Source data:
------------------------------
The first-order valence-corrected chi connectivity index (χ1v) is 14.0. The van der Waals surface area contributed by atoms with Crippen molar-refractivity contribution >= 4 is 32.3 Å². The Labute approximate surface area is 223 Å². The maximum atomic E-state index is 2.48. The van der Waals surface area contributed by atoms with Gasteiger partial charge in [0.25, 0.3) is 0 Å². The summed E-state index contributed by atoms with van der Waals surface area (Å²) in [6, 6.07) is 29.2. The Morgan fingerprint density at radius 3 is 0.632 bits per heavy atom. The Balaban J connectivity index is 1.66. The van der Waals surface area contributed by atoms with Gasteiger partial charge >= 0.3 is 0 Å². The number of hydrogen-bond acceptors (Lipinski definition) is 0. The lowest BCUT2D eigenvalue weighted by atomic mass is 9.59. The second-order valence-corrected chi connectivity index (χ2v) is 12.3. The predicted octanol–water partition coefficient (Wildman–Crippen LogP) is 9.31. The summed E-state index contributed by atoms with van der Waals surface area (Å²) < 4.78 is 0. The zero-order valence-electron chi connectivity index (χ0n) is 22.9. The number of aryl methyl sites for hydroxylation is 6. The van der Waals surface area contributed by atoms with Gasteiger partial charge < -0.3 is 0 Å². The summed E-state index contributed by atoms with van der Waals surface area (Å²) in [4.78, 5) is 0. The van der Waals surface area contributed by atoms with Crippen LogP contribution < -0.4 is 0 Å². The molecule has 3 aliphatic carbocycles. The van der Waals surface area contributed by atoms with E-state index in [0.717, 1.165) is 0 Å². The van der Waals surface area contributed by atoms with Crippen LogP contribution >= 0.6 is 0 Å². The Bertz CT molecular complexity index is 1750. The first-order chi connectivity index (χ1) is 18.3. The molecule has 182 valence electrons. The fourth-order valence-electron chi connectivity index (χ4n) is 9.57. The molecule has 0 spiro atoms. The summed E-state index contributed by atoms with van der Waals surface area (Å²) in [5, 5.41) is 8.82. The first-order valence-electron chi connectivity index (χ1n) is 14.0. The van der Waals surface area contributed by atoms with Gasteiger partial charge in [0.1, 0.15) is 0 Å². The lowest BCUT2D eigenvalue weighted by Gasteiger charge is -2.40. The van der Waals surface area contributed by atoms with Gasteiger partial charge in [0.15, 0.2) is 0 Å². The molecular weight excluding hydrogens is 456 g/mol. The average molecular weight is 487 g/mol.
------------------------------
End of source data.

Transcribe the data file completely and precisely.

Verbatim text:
The first-order valence-corrected chi connectivity index (χ1v) is 14.0. The van der Waals surface area contributed by atoms with Crippen molar-refractivity contribution >= 4 is 32.3 Å². The Labute approximate surface area is 223 Å². The maximum atomic E-state index is 2.48. The van der Waals surface area contributed by atoms with Gasteiger partial charge in [0.25, 0.3) is 0 Å². The summed E-state index contributed by atoms with van der Waals surface area (Å²) in [6, 6.07) is 29.2. The Morgan fingerprint density at radius 3 is 0.632 bits per heavy atom. The Balaban J connectivity index is 1.66. The van der Waals surface area contributed by atoms with Gasteiger partial charge >= 0.3 is 0 Å². The number of hydrogen-bond acceptors (Lipinski definition) is 0. The lowest BCUT2D eigenvalue weighted by atomic mass is 9.59. The second-order valence-corrected chi connectivity index (χ2v) is 12.3. The predicted octanol–water partition coefficient (Wildman–Crippen LogP) is 9.31. The summed E-state index contributed by atoms with van der Waals surface area (Å²) < 4.78 is 0. The zero-order valence-electron chi connectivity index (χ0n) is 22.9. The number of aryl methyl sites for hydroxylation is 6. The van der Waals surface area contributed by atoms with Gasteiger partial charge < -0.3 is 0 Å². The summed E-state index contributed by atoms with van der Waals surface area (Å²) in [4.78, 5) is 0. The van der Waals surface area contributed by atoms with Crippen LogP contribution < -0.4 is 0 Å². The molecule has 3 aliphatic carbocycles. The van der Waals surface area contributed by atoms with E-state index in [0.717, 1.165) is 0 Å². The van der Waals surface area contributed by atoms with Crippen LogP contribution >= 0.6 is 0 Å². The Bertz CT molecular complexity index is 1750. The first-order chi connectivity index (χ1) is 18.3. The molecule has 182 valence electrons. The fourth-order valence-electron chi connectivity index (χ4n) is 9.57. The molecule has 0 spiro atoms. The summed E-state index contributed by atoms with van der Waals surface area (Å²) in [5, 5.41) is 8.82. The first-order valence-electron chi connectivity index (χ1n) is 14.0. The van der Waals surface area contributed by atoms with Gasteiger partial charge in [0.1, 0.15) is 0 Å². The lowest BCUT2D eigenvalue weighted by Gasteiger charge is -2.40. The van der Waals surface area contributed by atoms with Gasteiger partial charge in [0.15, 0.2) is 0 Å². The molecular weight excluding hydrogens is 456 g/mol. The average molecular weight is 487 g/mol.